While pastry-spotting in London over the summer, I kept noticing a little tart, which looked like the dan tat or Chinese egg tarts you see swirling on dim sum carts in San Francisco, but distinguished itself with a browned top. A baker friend quickly corrected that these were pastéis de nata or Portuguese egg tarts. Once back in the Bay, I found a new appreciation for our local version, and started to keep an eye out for their close cousins, which have been making an appearance around town.
Dan tat tend to be incredibly tender, with a crumbling crust often made from lard (though some use Chinese-style puff pastry), filled with an eggy custard that shudders on nudge. In contrast, pastéis de nata have a laminated crust made from butter, closer to a rustic puff pastry, the custard is thicker and creamier, and it’s blitzed in a hot oven until blistered on top, kind of like a torched crème brȗlée. While the dan tat melts in your mouth, the pastéis de nata is a juxtaposition of creamy and crunchy textures.
To be clear, there’s no need to pick egg tart teams. They’re both lovely little snacks, not too sweet, and few can resist the charms of a hand pie. But it begs the question — who stole the tarts? And how did they get here? A mini history of mini tarts: Portuguese egg tarts date back to the 1800s, when monks who used egg whites to starch their clothes were looking for ways to use up the yolks. In the 20th century, Guangzhou and Hong Kong restaurants catering to British businessmen started making the Chinese style with a lard crust and wiggly custard. Later, Macau picked up the Portuguese’s finishing touch, imitating the browned top.
But whether it’s a Portuguese tart routed through Macau, or a British custard by way of Hong Kong, egg tarts have crossed oceans twice to reach San Francisco. First, thanks to Chinese immigrants who established bakeries such as Golden Gate Bakery in Chinatown, an institution known for both excellent dan tats and erratic hours. But now, the Bay Area is experiencing a second wave of egg tarts, as pastéis de nata are becoming increasingly popular due to the opening of several Portuguese restaurants, cafes, and bakeries in the past couple of years. From Noe Valley and the Sunset to San Jose, here’s where Portuguese egg tarts are popping up the Bay Area.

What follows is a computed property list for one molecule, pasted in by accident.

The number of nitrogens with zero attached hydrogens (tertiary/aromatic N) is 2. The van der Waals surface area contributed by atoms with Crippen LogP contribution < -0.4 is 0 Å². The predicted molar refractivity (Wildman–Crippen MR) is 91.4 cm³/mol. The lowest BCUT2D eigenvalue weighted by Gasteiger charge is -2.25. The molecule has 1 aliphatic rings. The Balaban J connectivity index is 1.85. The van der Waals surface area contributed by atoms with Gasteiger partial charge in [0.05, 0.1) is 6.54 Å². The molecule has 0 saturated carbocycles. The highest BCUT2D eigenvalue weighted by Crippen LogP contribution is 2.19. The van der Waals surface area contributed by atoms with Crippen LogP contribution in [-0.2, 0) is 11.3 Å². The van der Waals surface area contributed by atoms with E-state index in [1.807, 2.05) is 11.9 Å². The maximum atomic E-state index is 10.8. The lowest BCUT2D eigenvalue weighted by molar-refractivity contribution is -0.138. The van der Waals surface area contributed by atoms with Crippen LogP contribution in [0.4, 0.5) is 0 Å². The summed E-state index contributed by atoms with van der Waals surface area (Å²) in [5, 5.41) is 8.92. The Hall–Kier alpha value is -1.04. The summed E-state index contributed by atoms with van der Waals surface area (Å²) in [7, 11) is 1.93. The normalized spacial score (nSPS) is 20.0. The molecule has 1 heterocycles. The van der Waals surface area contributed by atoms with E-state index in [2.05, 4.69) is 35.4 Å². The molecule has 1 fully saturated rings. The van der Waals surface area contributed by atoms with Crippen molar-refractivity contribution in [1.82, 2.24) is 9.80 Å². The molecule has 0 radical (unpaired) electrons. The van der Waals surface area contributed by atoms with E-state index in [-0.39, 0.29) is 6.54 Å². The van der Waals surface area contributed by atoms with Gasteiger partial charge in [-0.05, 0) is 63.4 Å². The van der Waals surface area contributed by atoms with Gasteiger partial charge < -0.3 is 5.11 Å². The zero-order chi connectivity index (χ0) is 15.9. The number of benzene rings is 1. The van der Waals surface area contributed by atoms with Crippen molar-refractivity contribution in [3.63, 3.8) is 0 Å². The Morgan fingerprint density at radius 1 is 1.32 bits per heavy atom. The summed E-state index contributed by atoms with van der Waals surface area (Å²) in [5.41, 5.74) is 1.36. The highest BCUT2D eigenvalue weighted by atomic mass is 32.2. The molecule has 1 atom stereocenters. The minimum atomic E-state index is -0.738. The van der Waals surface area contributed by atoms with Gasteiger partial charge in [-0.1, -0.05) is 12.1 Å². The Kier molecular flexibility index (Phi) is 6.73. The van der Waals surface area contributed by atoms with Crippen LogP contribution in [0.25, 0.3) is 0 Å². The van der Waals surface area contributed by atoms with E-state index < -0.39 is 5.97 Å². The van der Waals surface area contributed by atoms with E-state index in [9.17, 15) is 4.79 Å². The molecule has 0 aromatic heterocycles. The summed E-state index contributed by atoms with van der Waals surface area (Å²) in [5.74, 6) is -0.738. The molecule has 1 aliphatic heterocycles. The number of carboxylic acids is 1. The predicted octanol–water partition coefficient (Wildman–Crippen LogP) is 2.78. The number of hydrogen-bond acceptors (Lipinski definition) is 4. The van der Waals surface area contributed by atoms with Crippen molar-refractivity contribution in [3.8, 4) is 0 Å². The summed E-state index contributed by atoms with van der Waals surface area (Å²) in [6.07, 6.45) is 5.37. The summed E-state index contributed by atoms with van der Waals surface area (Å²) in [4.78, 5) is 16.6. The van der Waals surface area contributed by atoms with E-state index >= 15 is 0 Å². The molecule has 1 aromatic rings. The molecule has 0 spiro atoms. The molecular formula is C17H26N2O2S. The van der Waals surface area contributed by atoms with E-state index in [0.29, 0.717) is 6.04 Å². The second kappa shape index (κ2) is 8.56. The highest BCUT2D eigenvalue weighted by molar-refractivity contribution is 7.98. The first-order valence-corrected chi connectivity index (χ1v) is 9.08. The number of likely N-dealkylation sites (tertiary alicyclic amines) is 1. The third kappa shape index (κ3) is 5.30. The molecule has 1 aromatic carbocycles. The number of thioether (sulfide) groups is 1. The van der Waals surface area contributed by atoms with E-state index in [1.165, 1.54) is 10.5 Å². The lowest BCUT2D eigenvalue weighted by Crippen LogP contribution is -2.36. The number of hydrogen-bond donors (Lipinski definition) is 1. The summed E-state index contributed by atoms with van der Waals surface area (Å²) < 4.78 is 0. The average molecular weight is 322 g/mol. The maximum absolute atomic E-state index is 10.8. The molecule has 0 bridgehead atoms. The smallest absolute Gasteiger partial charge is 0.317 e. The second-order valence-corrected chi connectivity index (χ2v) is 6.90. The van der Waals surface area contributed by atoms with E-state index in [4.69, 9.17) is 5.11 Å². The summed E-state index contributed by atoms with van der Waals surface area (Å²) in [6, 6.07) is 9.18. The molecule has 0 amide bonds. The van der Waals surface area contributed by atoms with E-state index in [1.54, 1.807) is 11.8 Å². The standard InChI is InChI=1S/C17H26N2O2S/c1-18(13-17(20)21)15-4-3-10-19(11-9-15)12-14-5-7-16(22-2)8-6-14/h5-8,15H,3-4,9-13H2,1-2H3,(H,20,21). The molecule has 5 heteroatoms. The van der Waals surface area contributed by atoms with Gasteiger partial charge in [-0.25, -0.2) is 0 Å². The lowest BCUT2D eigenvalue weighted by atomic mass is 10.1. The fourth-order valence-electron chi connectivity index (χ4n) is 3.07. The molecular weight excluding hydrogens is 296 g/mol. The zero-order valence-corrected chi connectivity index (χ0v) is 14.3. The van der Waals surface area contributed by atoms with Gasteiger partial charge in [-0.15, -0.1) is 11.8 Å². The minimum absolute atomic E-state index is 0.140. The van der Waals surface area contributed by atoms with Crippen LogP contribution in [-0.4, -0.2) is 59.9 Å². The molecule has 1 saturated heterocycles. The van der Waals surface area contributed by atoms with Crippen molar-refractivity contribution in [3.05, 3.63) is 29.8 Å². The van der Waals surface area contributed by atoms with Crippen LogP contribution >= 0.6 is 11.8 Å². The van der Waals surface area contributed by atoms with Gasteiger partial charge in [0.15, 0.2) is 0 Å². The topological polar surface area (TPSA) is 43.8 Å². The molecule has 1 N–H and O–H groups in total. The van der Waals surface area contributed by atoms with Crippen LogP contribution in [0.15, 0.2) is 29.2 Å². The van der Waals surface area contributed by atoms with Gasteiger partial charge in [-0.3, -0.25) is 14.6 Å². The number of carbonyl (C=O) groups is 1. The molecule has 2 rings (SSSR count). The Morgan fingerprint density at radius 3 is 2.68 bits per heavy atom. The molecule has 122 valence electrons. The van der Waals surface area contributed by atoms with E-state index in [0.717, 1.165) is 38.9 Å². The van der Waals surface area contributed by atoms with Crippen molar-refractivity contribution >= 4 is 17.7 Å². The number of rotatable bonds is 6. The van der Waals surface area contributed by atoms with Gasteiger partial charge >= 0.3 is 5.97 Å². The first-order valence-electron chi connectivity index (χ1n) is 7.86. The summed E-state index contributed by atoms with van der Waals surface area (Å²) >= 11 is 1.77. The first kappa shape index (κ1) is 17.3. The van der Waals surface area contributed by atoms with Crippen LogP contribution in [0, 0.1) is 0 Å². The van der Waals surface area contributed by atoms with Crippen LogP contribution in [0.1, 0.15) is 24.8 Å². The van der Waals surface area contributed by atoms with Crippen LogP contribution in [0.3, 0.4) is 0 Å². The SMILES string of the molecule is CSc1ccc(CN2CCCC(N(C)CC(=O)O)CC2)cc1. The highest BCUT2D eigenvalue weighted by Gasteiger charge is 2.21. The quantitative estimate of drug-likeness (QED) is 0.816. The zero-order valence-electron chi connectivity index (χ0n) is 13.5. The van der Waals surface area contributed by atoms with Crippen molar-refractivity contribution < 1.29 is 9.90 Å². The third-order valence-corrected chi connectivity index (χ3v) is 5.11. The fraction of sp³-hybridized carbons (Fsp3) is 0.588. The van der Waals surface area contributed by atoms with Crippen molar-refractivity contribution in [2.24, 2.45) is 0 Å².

Uma Casa in Noe Valley
“Pastéis de nata are very much a trend,” says chef Telmo Faria of Uma Casa, a Portuguese restaurant that welcomes families with big share plates in a blue-and-white tiled space. He points out that in the last five years, Lisbon has become a hot travel destination, with more Americans discovering its delicious pastries. “I mean, it’s essentially a crème brȗlée inside a croissant. It’s pretty hard not to like.” Faria grew up in Portugal, moved to San Jose at age 13, and spent years cooking for Mexican restaurants, before returning to his family’s heritage and opening Uma Casa in 2017. Pastéis de nata have been on the dessert menu since day one, and they’re a labor of love. Faria rolls puff pastry into cylinders, slices off rounds, and presses them into special pans, which are baked off daily. Unlike a standard puff pastry or croissant dough that rises up, these cut edges are flush with the bottom of the pan, so they bake down and out, rendering them crispy and crunchy. Sometimes guests try to order six or a dozen tarts to go, and the chef refuses. But they’re a sweet ending to a dinner of salt cod fritters and piri-piri chicken.
Boavida Cafe in Outer Sunset
Boavida is a new Outer Sunset project from the former owner of Cafe St. Jorge in Bernal Heights. Andrea de Francisco’s family is originally from Portugal, and she wanted to get back in the food business with a laid-back neighborhood market slash cafe. That means that Portuguese egg tarts are now kicking it at the beach, and they go great with either a cup of coffee in the morning or with a glass of wine to wind down the day. De Francisco hopes to bake her own eventually: “They’re tricky to make,” she admits. “The custard we’ve got down, but we’re still perfecting the crust.” Fortunately, for now, she’s got good connections. Avaro Silva from Silva Bakery, a Portuguese bakery in Hayward, comes from the same Portuguese island as de Francisco’s family, and is hooking her up with wholesale. Silva makes his tarts by hand, according to the traditional method, with a rustic pastry crust and good custard.
Pastelaria de Adega in San Jose
Adega, the only Michelin-starred restaurant in San Jose, calls the city’s Little Portugal immigrant neighborhood home. It hosted a viral pastéis de nata event this year: The restaurant tried a Saturday morning pop-up, and promptly sold 1,000 egg tarts in the first hour, according to Mercury News. It opened a sister bakery called Pastelaria de Adega a few months ago, dedicated to pastéis de nata, and the layers of the laminated dough are perfect, while the custard runs thick.
These three spots aren’t making the only egg tarts on the street. Word is that good pastéis de nata can also be found at longstanding Popular Bakery in San Jose, and of course, bought directly from the source Silva Bakery in Hayward. They also sometimes turn up at Chinese bakeries, dim sum restaurants (like Dragon Beaux), and bakeries that specialize in croissants — such as the cult-favorite Patisserie Rotha in Albany. If any bakeries try to get away with making the crust with repurposed croissant dough, which is yeasted and prone to puffing, it’s not quite the same crispy, crunchy experience.
But on any menu, and in any of its iterations, it’s worth giving one of these little tarts a two-bite test. As chef Faria attests, they’re hard to dislike.